COLLEGE PARK -- During the week of football practice leading up to Maryland's game against West Virginia, it has become somewhat of a tradition for the Terps' warm-up music to be switched from hip-hop to John Denver's "Take Me Home, Country Roads."
All signs, though, now point farther west.
Maryland's long-standing series with the Mountaineers will be put on hold in 2008 and 2009 in favor of a previously scheduled home-and-away series with California. Maryland athletic director Debbie Yow said the decision was made with the intention of easing the nonconference load, as the Atlantic Coast Conference has become more competitive with the new divisions and additions of Miami, Virginia Tech and Boston College.
"Our goal is to have a competitive schedule that stretches our limits but allows us the opportunity to have a winning record," Yow said. "Playing West Virginia and Cal in the same year - in addition to the greatly improved ACC - overloaded our team, and Coach [Ralph] Friedgen and I agreed in 2008-09 to play Cal instead of West Virginia."
The Terps lost to West Virginia, 31-19, last fall en route to their second consecutive 5-6 season. It was the second straight season Maryland lost to West Virginia.
The series with Cal was added about two years ago, around the same time Virginia Tech and Miami were added to the ACC. The schedule had already included West Virginia, but the contract with the Mountaineers didn't include a buyout, so it didn't cost Maryland anything to withdraw.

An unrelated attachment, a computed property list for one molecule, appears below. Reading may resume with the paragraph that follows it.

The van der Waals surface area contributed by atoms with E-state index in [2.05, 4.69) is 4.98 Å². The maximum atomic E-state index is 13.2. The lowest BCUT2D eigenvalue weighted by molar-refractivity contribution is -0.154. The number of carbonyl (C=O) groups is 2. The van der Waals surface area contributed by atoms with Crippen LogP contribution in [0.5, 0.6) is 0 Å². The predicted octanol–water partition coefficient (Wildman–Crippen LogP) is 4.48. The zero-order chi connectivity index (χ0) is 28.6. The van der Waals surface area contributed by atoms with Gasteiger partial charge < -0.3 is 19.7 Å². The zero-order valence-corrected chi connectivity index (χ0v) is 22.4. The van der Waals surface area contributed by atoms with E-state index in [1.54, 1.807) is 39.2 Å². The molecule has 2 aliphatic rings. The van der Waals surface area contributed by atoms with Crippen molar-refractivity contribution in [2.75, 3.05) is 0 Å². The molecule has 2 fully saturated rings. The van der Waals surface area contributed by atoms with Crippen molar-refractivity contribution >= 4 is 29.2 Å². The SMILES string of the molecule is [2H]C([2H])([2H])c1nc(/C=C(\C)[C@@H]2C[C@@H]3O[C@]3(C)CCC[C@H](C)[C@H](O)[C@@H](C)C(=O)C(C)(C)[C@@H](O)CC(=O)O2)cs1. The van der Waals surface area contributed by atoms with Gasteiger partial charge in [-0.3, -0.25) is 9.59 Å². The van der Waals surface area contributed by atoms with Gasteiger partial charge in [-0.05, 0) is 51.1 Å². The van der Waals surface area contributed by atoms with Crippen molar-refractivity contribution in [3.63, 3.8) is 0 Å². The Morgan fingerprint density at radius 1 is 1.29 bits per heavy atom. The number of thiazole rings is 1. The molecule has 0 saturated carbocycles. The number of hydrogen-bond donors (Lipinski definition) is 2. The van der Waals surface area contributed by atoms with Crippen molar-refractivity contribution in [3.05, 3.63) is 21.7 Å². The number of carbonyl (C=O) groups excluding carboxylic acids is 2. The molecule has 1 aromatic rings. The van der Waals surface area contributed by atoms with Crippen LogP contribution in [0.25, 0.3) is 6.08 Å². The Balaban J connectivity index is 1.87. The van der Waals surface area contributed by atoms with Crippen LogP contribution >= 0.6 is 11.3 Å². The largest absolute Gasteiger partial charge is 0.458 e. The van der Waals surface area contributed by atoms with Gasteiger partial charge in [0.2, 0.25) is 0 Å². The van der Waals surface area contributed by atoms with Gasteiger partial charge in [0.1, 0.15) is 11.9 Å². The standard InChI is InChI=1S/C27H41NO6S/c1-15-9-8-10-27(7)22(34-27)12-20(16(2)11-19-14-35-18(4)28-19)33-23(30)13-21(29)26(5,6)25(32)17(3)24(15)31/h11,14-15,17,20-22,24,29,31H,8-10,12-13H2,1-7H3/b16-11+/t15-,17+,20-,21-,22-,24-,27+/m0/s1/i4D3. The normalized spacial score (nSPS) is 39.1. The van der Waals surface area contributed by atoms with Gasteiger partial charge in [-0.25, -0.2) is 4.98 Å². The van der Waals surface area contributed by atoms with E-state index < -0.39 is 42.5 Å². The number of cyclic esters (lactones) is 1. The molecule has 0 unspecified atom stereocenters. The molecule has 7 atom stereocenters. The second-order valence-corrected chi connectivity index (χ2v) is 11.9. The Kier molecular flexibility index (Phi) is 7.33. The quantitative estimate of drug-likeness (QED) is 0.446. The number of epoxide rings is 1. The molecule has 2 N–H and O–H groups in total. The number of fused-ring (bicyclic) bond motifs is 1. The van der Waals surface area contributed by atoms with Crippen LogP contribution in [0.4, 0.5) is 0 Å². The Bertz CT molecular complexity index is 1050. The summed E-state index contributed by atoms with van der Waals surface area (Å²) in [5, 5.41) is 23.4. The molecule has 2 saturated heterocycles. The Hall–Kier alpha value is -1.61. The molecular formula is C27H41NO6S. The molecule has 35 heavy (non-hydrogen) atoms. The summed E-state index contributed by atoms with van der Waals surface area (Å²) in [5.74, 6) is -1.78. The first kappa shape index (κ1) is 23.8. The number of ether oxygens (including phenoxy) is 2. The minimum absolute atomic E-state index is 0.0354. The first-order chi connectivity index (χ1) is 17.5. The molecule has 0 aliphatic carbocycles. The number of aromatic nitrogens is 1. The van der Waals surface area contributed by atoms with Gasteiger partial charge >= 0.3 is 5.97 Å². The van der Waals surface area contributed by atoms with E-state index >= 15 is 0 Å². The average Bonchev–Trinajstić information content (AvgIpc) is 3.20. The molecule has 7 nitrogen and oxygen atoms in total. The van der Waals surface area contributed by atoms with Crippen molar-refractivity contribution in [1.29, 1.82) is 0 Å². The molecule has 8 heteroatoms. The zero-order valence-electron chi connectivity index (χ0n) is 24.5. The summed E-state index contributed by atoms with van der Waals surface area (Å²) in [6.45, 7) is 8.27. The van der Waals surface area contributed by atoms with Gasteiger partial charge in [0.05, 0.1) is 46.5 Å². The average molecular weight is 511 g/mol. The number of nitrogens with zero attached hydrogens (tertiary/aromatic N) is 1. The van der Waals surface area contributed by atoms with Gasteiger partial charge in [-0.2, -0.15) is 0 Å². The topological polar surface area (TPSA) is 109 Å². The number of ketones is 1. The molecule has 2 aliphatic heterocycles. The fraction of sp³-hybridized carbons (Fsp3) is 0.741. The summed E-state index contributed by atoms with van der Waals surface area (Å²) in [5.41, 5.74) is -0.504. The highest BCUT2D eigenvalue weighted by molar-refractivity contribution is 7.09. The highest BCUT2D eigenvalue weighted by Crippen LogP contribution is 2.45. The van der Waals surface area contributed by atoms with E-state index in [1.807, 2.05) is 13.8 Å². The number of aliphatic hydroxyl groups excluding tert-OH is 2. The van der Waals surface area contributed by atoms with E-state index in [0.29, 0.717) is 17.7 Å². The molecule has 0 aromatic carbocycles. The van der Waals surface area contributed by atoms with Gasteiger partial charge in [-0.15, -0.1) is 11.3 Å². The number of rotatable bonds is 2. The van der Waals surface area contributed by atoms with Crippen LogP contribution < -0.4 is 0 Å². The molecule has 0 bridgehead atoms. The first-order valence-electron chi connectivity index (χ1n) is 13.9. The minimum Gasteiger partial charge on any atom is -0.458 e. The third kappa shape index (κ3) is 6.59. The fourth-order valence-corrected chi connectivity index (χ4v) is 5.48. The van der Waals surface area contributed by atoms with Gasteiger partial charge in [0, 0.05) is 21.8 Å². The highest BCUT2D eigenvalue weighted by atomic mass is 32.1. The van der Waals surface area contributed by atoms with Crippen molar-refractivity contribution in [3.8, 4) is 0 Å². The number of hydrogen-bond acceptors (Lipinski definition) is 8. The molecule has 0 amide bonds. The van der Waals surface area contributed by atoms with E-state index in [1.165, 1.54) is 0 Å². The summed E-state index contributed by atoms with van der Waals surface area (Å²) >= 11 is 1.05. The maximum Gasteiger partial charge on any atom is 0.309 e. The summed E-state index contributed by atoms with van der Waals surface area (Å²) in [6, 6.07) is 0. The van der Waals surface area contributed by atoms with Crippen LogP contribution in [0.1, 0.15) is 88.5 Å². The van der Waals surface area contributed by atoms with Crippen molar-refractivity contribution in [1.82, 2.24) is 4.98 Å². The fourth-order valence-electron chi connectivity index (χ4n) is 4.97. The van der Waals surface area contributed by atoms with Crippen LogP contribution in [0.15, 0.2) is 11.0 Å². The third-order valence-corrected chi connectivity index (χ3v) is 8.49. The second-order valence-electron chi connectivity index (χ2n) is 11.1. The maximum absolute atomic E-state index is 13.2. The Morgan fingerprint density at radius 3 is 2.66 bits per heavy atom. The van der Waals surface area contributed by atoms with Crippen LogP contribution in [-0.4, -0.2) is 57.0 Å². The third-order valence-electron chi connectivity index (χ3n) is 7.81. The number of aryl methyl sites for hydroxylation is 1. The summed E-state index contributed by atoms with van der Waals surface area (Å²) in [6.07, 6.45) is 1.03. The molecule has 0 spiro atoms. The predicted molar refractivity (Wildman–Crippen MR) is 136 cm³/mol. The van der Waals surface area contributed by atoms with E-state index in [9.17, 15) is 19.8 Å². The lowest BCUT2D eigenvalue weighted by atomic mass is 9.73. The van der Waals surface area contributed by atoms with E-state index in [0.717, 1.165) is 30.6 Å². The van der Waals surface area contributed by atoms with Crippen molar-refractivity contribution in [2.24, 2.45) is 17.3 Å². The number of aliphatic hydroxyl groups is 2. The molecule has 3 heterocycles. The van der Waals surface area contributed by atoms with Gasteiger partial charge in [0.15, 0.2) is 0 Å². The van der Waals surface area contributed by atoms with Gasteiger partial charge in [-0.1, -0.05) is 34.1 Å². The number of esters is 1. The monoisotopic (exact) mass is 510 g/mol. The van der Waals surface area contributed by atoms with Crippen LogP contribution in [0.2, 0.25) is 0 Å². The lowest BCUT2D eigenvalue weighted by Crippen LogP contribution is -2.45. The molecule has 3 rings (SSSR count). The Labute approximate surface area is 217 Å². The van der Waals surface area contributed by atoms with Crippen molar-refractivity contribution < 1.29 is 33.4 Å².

Maryland's schedule will be released when the ACC announces the 2006 schedule, which is usually the third week in January.
Maryland hasn't exactly replaced the Mountaineers with a creampuff. The Golden Bears have gone from a 1-10 program in 2001 to 10-2 in 2004. This season they finished 8-4 after a 35-28 win over Brigham Young in the Las Vegas Bowl.
West Virginia, meanwhile, finished its 11-1 season with an upset of Georgia in the Sugar Bowl. The Mountaineers have won the Big East title for three straight seasons and have won 25 of their past 29 regular-season games.
Maryland and West Virginia have met every season since 1980, and with about 200 miles separating College Park and Morgantown, it's a series regarded by many as the closest thing Maryland has to a local rivalry. The series is even at 21-21-2, and the Mountaineers have won nine of the past 17.
Mike Parsons, a deputy athletic director at West Virginia who is involved in scheduling, said officials from Maryland came to them with the request in the fall.
"We feel the series has been a good series," Parsons said. "There was a lot of history to it. It's not something we want to let go on a permanent basis."